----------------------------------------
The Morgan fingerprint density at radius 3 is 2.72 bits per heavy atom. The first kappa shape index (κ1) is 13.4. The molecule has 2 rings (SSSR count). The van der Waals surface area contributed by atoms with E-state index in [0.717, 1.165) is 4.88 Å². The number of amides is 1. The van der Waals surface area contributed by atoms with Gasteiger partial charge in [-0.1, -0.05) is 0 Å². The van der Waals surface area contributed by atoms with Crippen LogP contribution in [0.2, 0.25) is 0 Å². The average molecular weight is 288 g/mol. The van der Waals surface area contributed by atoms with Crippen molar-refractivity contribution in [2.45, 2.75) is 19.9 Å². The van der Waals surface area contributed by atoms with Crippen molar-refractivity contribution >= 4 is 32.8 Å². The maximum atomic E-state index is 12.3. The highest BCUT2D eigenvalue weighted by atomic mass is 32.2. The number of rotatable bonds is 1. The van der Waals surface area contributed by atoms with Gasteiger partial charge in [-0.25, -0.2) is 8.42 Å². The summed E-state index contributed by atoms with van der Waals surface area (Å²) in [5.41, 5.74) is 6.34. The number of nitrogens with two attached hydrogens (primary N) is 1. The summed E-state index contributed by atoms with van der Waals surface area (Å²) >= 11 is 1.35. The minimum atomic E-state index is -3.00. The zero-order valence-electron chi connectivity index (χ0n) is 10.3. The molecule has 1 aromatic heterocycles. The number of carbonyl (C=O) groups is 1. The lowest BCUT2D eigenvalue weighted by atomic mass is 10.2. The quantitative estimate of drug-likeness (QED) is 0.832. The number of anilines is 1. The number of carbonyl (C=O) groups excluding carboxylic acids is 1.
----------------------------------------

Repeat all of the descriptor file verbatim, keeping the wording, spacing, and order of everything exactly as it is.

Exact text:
The Morgan fingerprint density at radius 3 is 2.72 bits per heavy atom. The first kappa shape index (κ1) is 13.4. The molecule has 2 rings (SSSR count). The van der Waals surface area contributed by atoms with E-state index in [0.717, 1.165) is 4.88 Å². The number of amides is 1. The van der Waals surface area contributed by atoms with Gasteiger partial charge in [-0.1, -0.05) is 0 Å². The van der Waals surface area contributed by atoms with Crippen LogP contribution in [0.2, 0.25) is 0 Å². The average molecular weight is 288 g/mol. The van der Waals surface area contributed by atoms with Crippen molar-refractivity contribution in [2.45, 2.75) is 19.9 Å². The van der Waals surface area contributed by atoms with Crippen molar-refractivity contribution >= 4 is 32.8 Å². The maximum atomic E-state index is 12.3. The highest BCUT2D eigenvalue weighted by atomic mass is 32.2. The number of rotatable bonds is 1. The van der Waals surface area contributed by atoms with Gasteiger partial charge in [-0.25, -0.2) is 8.42 Å². The summed E-state index contributed by atoms with van der Waals surface area (Å²) in [5.41, 5.74) is 6.34. The number of nitrogens with two attached hydrogens (primary N) is 1. The summed E-state index contributed by atoms with van der Waals surface area (Å²) >= 11 is 1.35. The minimum atomic E-state index is -3.00. The zero-order valence-electron chi connectivity index (χ0n) is 10.3. The molecule has 1 aromatic heterocycles. The number of carbonyl (C=O) groups is 1. The lowest BCUT2D eigenvalue weighted by atomic mass is 10.2. The quantitative estimate of drug-likeness (QED) is 0.832. The number of anilines is 1. The number of carbonyl (C=O) groups excluding carboxylic acids is 1.